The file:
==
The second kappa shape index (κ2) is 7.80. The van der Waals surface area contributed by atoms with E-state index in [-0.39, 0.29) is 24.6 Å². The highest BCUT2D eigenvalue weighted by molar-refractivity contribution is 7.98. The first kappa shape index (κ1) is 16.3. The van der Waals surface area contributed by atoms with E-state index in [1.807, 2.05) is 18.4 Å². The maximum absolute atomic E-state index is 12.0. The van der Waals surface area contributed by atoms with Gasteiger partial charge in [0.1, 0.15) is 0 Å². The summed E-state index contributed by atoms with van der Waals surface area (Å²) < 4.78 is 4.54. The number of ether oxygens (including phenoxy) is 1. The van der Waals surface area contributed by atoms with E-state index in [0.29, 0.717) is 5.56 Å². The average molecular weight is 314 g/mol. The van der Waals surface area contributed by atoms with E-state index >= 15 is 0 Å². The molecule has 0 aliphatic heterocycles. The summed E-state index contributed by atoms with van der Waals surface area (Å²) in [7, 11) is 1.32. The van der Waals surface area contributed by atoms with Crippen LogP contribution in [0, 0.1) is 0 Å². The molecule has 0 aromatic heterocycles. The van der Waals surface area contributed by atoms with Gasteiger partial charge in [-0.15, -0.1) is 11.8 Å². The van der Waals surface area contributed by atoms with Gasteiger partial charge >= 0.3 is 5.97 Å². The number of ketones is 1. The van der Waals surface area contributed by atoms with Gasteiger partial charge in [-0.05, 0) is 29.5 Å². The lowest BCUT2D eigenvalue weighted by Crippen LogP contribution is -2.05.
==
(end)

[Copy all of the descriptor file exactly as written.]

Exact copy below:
The second kappa shape index (κ2) is 7.80. The van der Waals surface area contributed by atoms with E-state index in [-0.39, 0.29) is 24.6 Å². The highest BCUT2D eigenvalue weighted by molar-refractivity contribution is 7.98. The first kappa shape index (κ1) is 16.3. The van der Waals surface area contributed by atoms with E-state index in [1.807, 2.05) is 18.4 Å². The maximum absolute atomic E-state index is 12.0. The van der Waals surface area contributed by atoms with Gasteiger partial charge in [0.1, 0.15) is 0 Å². The summed E-state index contributed by atoms with van der Waals surface area (Å²) < 4.78 is 4.54. The number of ether oxygens (including phenoxy) is 1. The van der Waals surface area contributed by atoms with E-state index in [0.29, 0.717) is 5.56 Å². The average molecular weight is 314 g/mol. The van der Waals surface area contributed by atoms with E-state index >= 15 is 0 Å². The molecule has 0 aliphatic heterocycles. The summed E-state index contributed by atoms with van der Waals surface area (Å²) in [7, 11) is 1.32. The van der Waals surface area contributed by atoms with Crippen LogP contribution in [0, 0.1) is 0 Å². The molecule has 0 aromatic heterocycles. The van der Waals surface area contributed by atoms with Gasteiger partial charge in [-0.15, -0.1) is 11.8 Å². The van der Waals surface area contributed by atoms with Gasteiger partial charge >= 0.3 is 5.97 Å². The number of ketones is 1. The van der Waals surface area contributed by atoms with Gasteiger partial charge in [-0.05, 0) is 29.5 Å². The lowest BCUT2D eigenvalue weighted by Crippen LogP contribution is -2.05.